by Russell Barkley with Christine M. Benton

Taking ChargeIf you have ADHD, or you work with people who do, you've heard (or asked yourself), "Since I have ADHD, what type of work should I do?"  Here's a chapter excerpt from Taking Charge of Adult ADHD by Russell A. Barkley with Christine M. Benton.  Copyright © 2010.  Reprinted with permission of Guilford Press.
 
It's important to have a job where you get as much of what you need to succeed as you possibly can:
Are there jobs you should favor over others because of your symptoms?
Is one type of workplace better for you than others?
Is the work you'll do as important as the environment in which you'll be doing it?
 
These are questions you should try to answer whether you're just entering the workforce or you already have a job.  Naturally there are no easy answers. (Sorry.)  But you'll be on the right track if you start by knowing what you're up against and also what you have to offer.  If your ADHD includes hyperactivity, a job that requires you to plant yourself in a chair in front of a computer all day is not likely to be ideal.  You might toss out any thoughts of becoming an accountant.  If your downfall is not being able to finish even short tasks without close supervision, you won't want to become a lone-wolf traveling salesperson or a telecommuter working from a home office.
 
But these are points to consider more than they are firm rules.  I know many adults with ADHD who have chosen a job or a field that on the surface doesn't seem ideal for the strengths and weaknesses normally associated with the condition or with their particular version of it.  Yet they do as well as most people.  How?  They get support from a supervisor.  They've been given the go ahead and the resources to adapt the workplace and working procedures to their needs.  They demonstrate a commitment to building their skills, and they take medication that greatly reduces the impact of their symptoms - particularly critical if hyperactivity or impulsivity is a problem for you.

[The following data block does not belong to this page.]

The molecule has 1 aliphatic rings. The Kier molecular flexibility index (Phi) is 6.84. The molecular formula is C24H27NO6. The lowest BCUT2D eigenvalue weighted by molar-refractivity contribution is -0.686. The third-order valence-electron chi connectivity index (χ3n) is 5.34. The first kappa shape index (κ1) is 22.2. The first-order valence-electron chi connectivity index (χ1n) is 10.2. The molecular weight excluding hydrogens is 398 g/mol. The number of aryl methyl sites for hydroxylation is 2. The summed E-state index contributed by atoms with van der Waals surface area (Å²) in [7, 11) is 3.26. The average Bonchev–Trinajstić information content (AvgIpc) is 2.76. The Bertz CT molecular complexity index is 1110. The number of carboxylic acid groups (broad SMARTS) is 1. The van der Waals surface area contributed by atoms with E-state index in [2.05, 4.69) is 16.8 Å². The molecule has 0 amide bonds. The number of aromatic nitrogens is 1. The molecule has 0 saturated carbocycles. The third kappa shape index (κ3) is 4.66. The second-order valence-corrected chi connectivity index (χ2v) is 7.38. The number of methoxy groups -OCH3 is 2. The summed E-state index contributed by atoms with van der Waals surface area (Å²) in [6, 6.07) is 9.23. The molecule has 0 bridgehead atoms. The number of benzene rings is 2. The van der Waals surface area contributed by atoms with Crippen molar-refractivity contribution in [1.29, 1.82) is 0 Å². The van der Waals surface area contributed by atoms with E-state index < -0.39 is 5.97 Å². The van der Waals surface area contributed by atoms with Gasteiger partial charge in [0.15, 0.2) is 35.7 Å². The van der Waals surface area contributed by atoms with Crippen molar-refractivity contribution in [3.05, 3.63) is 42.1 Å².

Realistically, we can't all pick and choose among a number of job opportunities, especially if the job market happens to be tight.  That's why it's important to map as many different routes to success as you can.  Know what type of work might keep you interested and be doable every day.  Figure out what type of environment is one in which you're likely to thrive.  Know what types of work procedures will keep you on track and which ones will throw you off.  Figure out what types of people will inspire, and possibly help, you to succeed.  Then do your best to find as many of these favorable elements as you can in any job you consider.  For most adults with ADHD, finding the right job will be a matter of identifying the right mix of the work you do (including the procedures) and the environment (including the people) you'll be doing it in. Challenges in one can be offset by benefits in the other.

The way many people find such a match is, unfortunately, through trial and error.  That process can be painful if it doesn't lead fairly quickly to a good fit.  So another route to consider is to find a professional life coach or vocational counselor who works with people who have ADHD.  This person can at least help you define your needs accurately.  A coach can also help you identify lines of work that might be good for you.  And a coach can train you in job interviewing - research has shown that adults with ADHD don't interview as well as other adults either.
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Editor's Note:  There's no right-every-time ADHD-compatible career, but there is a career that matches your strengths, interests and passions.  Investigate the characteristics and demands of each career that interests you (many appear in the remainder of this chapter of Taking Charge of Adult ADHD) before making a decision.  Applying some creativity, you can "customize" almost any career for any even better fit.
 
Copyright © 2010 The Guilford Press.  All rights reserved under International Copyright Convention.  No part of this text may be distributed, reproduced, transmitted, downloaded, or stored in any information storage or retrieval system, without the written permission of The Guilford Press.